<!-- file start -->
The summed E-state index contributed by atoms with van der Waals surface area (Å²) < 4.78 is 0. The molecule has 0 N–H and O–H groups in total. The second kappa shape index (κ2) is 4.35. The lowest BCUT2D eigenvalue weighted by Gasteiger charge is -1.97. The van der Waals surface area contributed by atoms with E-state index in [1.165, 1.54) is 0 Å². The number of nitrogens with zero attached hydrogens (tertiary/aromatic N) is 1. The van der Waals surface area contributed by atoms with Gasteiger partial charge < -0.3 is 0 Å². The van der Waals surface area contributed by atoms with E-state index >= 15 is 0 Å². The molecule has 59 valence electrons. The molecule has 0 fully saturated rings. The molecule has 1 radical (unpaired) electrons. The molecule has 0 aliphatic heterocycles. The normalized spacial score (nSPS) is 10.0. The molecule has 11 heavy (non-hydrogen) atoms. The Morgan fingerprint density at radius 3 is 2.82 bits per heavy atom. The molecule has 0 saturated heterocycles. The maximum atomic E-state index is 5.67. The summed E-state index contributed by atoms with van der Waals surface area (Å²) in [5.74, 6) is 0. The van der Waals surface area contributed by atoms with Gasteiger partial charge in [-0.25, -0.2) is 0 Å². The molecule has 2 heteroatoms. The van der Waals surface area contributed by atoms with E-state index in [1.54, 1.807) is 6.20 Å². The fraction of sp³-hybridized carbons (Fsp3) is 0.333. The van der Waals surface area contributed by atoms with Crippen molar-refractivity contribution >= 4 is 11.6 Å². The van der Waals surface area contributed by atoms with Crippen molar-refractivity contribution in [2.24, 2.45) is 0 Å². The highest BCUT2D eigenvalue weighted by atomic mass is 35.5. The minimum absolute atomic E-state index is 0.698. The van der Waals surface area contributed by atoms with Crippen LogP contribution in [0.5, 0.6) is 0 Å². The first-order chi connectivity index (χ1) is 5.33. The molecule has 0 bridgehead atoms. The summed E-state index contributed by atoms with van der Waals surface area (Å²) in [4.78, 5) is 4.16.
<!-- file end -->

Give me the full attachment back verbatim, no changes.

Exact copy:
The summed E-state index contributed by atoms with van der Waals surface area (Å²) < 4.78 is 0. The molecule has 0 N–H and O–H groups in total. The second kappa shape index (κ2) is 4.35. The lowest BCUT2D eigenvalue weighted by Gasteiger charge is -1.97. The van der Waals surface area contributed by atoms with E-state index in [1.165, 1.54) is 0 Å². The number of nitrogens with zero attached hydrogens (tertiary/aromatic N) is 1. The van der Waals surface area contributed by atoms with Gasteiger partial charge < -0.3 is 0 Å². The van der Waals surface area contributed by atoms with E-state index >= 15 is 0 Å². The molecule has 59 valence electrons. The molecule has 0 fully saturated rings. The molecule has 1 radical (unpaired) electrons. The molecule has 0 aliphatic heterocycles. The normalized spacial score (nSPS) is 10.0. The molecule has 11 heavy (non-hydrogen) atoms. The Morgan fingerprint density at radius 3 is 2.82 bits per heavy atom. The molecule has 0 saturated heterocycles. The maximum atomic E-state index is 5.67. The summed E-state index contributed by atoms with van der Waals surface area (Å²) in [5.74, 6) is 0. The van der Waals surface area contributed by atoms with Gasteiger partial charge in [-0.25, -0.2) is 0 Å². The molecule has 2 heteroatoms. The van der Waals surface area contributed by atoms with E-state index in [1.54, 1.807) is 6.20 Å². The fraction of sp³-hybridized carbons (Fsp3) is 0.333. The van der Waals surface area contributed by atoms with Crippen molar-refractivity contribution >= 4 is 11.6 Å². The van der Waals surface area contributed by atoms with Crippen molar-refractivity contribution in [2.24, 2.45) is 0 Å². The highest BCUT2D eigenvalue weighted by atomic mass is 35.5. The minimum absolute atomic E-state index is 0.698. The van der Waals surface area contributed by atoms with Crippen LogP contribution in [0.5, 0.6) is 0 Å². The first-order chi connectivity index (χ1) is 5.33. The molecule has 0 bridgehead atoms. The summed E-state index contributed by atoms with van der Waals surface area (Å²) in [4.78, 5) is 4.16.